Adults may wait months for Medicaid dental benefits
CHAMPAIGN — Illinois will restore dental benefits for adults in the Medicaid system come July 1, but it could be months before a local dental clinic serving needy patients might be able to add more appointments.
As part of Medicaid reform legislation signed by Gov. Pat Quinn Monday, the state is restoring the dental coverage for adults that was removed in 2012 under the state's SMART (Save Medicaid Access and Resources Together) Act.
Since that action two years ago, dental benefits for adults in the Medicaid system have been reduced to emergency extractions only.
It was decided that removing those benefits didn't make good financial sense in the long run, and it could wind up having a negative impact peoples' health, said health care spokesman Mike Claffey.
Restoring the benefits will help the dental center at Frances Nelson Health Center in Champaign "quite a bit, because about 65 percent of our patients don't have any coverage," said Nancy Greenwalt, executive director of the center's parent organization, Promise Healthcare.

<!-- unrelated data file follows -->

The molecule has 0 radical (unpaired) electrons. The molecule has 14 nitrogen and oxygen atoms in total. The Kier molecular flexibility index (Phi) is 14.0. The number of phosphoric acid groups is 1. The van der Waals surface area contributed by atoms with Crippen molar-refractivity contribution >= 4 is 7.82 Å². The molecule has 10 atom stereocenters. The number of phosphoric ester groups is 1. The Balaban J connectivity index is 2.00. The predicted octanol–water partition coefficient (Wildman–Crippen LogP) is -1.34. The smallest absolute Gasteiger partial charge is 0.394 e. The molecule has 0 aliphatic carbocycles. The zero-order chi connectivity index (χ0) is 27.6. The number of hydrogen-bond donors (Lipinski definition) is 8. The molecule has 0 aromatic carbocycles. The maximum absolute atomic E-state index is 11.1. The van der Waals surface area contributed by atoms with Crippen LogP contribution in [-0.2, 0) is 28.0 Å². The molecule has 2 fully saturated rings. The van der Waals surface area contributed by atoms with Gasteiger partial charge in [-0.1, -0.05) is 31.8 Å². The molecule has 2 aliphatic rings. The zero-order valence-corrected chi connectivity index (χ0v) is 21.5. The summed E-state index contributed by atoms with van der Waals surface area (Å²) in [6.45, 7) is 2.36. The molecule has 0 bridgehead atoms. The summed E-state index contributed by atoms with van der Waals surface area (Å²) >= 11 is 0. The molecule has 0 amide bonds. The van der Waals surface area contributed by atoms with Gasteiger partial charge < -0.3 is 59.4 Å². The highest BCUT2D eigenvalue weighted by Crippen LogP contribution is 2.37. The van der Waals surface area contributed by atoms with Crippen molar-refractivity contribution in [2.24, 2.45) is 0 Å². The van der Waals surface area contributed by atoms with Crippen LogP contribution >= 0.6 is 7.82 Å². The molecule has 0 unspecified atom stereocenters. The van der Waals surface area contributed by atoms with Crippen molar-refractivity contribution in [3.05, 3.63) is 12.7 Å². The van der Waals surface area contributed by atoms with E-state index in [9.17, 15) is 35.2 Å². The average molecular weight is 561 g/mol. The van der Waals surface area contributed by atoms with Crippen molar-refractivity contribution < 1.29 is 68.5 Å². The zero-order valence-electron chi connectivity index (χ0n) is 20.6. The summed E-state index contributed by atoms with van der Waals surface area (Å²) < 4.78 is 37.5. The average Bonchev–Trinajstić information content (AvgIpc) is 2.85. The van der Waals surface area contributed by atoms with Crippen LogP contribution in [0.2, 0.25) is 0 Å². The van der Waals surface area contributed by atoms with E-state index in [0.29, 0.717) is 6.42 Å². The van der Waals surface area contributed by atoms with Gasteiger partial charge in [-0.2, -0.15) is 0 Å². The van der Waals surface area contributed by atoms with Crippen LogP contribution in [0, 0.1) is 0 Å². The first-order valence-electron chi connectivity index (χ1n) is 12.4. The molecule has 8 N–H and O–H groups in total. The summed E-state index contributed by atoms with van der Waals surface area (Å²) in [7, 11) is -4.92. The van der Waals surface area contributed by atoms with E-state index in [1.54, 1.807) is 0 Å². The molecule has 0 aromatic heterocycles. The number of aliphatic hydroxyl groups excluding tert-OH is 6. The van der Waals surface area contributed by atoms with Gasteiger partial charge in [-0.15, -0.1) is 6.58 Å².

"It will move a ton of adults into coverage," she said.
But the dental center's practice is fairly full so this won't mean a lot of new openings right away, Greenwalt said.
The Promise Healthcare board will be looking into adding another dentist, but that won't likely happen until the fall, after getting a chance to see how the new benefits and reimbursement from the state are working, she said.
Greenwalt also said adults in the Medicaid system are gaining benefits for restorative work such as fillings, but still won't have coverage for preventive work, such as cleanings.
Greg Johnson, executive director of the Illinois State Dental Society, looks for bringing back adult dental benefits to help "quite a bit" in terms of increasing access to care. It should also help relieve pressure on hospital emergency rooms, where people in pain without dental coverage have tended to go, he said.
There are about 800 dentists in the state who have continued to treat children in the Medicaid system, and others who do some Medicaid business, who will hopefully add adults on Medicaid to their practice, he said.
While there is a large backlog in processing new Medicaid applications, Illinois has been paying dentists treating Medicaid patient fairly promptly, within about two months, Johnson said.
"I don't think they're very far behind," he added.
Under a new Affordable Care Act category, Illinois opened Medicaid to all income-eligible adults between ages 19 and 64 and was hit with a large surge in applications this past spring. About 350,000 people have been enrolled under the Medicaid expansion.
The state is still working its way through about 250,000 more Medicaid applications, Claffey said.